four times, and then the enemy sank by the stern. _Penshurst_ wanted to
make sure, so steamed ahead and dropped depth charges over her, then
picked up her boats and made for Portland, where she arrived at ten
o’clock that evening and sent her wounded to the Naval Hospital. It
had been another excellent day’s work, for UB 37, one of those modern
craft fitted with net-cutters forward for the purpose of cutting a
way through the Dover Straits barrage, had been definitely destroyed
without a single survivor. More rewards followed, and, later on, more
prize bounty.

_Penshurst_ resumed her cruising, and just about a month later she
was in the western approach to the English Channel, the exact date
being February 20, and the position Lat. 49.21 N., Long. 6.16 W. At
12.36 p.m. a German submarine rose to the surface, and a quarter of
an hour later began firing at a range of 3,000 yards. _Penshurst_
then ‘abandoned’ ship, and at 1.4 p.m. opened fire and scored a hit
with her 6-pounder. At 100 yards range the other guns came into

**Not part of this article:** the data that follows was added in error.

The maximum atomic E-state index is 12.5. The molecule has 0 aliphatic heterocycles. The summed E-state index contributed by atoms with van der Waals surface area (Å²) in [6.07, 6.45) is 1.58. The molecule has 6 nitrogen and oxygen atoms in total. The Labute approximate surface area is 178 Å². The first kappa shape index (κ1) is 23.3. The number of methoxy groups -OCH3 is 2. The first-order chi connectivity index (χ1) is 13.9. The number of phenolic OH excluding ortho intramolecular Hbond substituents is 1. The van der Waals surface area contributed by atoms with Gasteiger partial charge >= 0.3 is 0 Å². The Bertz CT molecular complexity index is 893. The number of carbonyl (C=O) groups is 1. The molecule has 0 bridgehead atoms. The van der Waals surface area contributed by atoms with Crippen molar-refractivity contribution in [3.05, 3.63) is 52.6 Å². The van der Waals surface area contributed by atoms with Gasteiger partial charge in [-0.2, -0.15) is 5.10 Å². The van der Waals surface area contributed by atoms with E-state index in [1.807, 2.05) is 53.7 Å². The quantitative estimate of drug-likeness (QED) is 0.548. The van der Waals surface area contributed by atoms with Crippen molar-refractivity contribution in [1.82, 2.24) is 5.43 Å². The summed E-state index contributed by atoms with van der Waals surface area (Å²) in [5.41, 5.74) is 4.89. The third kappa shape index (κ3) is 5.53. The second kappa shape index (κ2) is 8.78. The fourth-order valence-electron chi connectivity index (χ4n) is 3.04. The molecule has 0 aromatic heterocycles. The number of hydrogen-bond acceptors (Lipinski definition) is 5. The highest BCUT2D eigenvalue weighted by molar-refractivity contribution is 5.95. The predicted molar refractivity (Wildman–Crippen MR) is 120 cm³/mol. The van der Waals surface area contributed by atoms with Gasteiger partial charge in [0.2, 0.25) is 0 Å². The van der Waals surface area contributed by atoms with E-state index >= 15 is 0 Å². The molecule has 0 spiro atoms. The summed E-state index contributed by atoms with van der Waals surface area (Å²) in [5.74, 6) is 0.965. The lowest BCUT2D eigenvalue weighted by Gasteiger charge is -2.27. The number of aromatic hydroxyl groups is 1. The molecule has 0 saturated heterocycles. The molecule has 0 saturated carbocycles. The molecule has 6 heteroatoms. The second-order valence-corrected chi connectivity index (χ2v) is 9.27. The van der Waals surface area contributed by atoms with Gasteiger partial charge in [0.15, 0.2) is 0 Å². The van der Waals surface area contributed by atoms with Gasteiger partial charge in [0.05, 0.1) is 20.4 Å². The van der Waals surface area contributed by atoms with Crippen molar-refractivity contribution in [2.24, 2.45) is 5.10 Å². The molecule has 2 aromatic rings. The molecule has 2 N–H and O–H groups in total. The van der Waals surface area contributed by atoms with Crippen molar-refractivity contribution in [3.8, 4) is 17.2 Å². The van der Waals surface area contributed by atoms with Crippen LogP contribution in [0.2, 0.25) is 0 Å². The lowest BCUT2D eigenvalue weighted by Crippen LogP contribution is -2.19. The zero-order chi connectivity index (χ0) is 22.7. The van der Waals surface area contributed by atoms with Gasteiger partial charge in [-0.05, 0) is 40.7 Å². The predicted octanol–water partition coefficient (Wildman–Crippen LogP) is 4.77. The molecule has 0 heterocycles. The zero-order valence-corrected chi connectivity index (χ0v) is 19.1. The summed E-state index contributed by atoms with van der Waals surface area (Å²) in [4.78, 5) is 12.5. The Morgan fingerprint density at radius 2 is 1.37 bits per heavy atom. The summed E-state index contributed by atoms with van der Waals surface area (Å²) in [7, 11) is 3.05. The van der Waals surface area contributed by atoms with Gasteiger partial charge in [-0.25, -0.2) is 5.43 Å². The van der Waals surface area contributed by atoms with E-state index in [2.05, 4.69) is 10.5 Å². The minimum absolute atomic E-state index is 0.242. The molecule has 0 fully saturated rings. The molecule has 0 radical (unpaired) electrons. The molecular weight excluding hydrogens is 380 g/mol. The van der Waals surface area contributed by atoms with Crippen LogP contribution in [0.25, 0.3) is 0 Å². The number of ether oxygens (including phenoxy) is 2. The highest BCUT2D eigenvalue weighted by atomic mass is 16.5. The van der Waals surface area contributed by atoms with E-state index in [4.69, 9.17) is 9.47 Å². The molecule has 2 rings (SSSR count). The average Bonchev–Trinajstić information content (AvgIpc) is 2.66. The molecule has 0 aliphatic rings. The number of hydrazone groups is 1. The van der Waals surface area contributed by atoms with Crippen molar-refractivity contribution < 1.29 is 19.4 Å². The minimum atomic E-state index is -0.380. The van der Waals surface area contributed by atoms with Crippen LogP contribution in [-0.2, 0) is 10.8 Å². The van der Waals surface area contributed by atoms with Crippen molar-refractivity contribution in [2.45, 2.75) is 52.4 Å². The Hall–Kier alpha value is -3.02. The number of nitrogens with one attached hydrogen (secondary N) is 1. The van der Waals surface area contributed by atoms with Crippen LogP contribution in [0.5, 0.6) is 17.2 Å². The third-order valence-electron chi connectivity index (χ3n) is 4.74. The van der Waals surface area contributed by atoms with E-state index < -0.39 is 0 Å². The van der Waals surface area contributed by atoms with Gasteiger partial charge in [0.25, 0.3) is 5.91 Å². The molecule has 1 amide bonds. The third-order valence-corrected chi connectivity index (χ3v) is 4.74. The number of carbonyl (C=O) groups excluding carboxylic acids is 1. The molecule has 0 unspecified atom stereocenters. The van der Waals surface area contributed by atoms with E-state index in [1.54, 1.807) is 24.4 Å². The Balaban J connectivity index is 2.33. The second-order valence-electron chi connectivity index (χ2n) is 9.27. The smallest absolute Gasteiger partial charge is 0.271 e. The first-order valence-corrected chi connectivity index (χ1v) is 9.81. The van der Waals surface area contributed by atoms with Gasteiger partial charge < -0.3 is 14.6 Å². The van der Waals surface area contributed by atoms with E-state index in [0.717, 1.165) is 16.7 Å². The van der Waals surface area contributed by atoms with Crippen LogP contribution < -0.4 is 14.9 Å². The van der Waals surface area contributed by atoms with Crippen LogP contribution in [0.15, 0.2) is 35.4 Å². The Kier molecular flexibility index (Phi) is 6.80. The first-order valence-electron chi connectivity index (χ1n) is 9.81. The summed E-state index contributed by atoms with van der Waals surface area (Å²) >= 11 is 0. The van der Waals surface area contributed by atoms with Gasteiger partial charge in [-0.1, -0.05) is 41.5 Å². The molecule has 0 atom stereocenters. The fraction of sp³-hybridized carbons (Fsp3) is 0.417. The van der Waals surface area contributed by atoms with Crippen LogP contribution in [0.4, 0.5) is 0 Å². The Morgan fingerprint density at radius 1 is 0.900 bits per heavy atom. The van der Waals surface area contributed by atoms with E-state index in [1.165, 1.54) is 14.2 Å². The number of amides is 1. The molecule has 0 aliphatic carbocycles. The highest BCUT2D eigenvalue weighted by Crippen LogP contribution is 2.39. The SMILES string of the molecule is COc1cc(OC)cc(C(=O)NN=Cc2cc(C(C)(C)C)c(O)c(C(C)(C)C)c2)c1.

action, and the enemy was hit above the waterline in the centre of the
conning-tower and abaft this superstructure. She then submerged and was
depth-charged; yet this submarine, in spite of all this, was not sunk.
This again illustrated the statement already made that a submarine
could be severely holed and yet be able to get back home. A still more
illuminating example is to be found in the following incident.

Only two days had elapsed and _Penshurst_ was again busily engaged. It
was at 11.34 a.m., February 22, and the ship was off the south coast
of Ireland, the exact position being Lat. 51.56 N., Long. 6.46 W.
_Penshurst_ was steering S. 89 W. when she saw a submarine steering
west. The steam-ship therefore steamed at her utmost speed, but could
not get up to her, for we may as well mention that this was U 84, a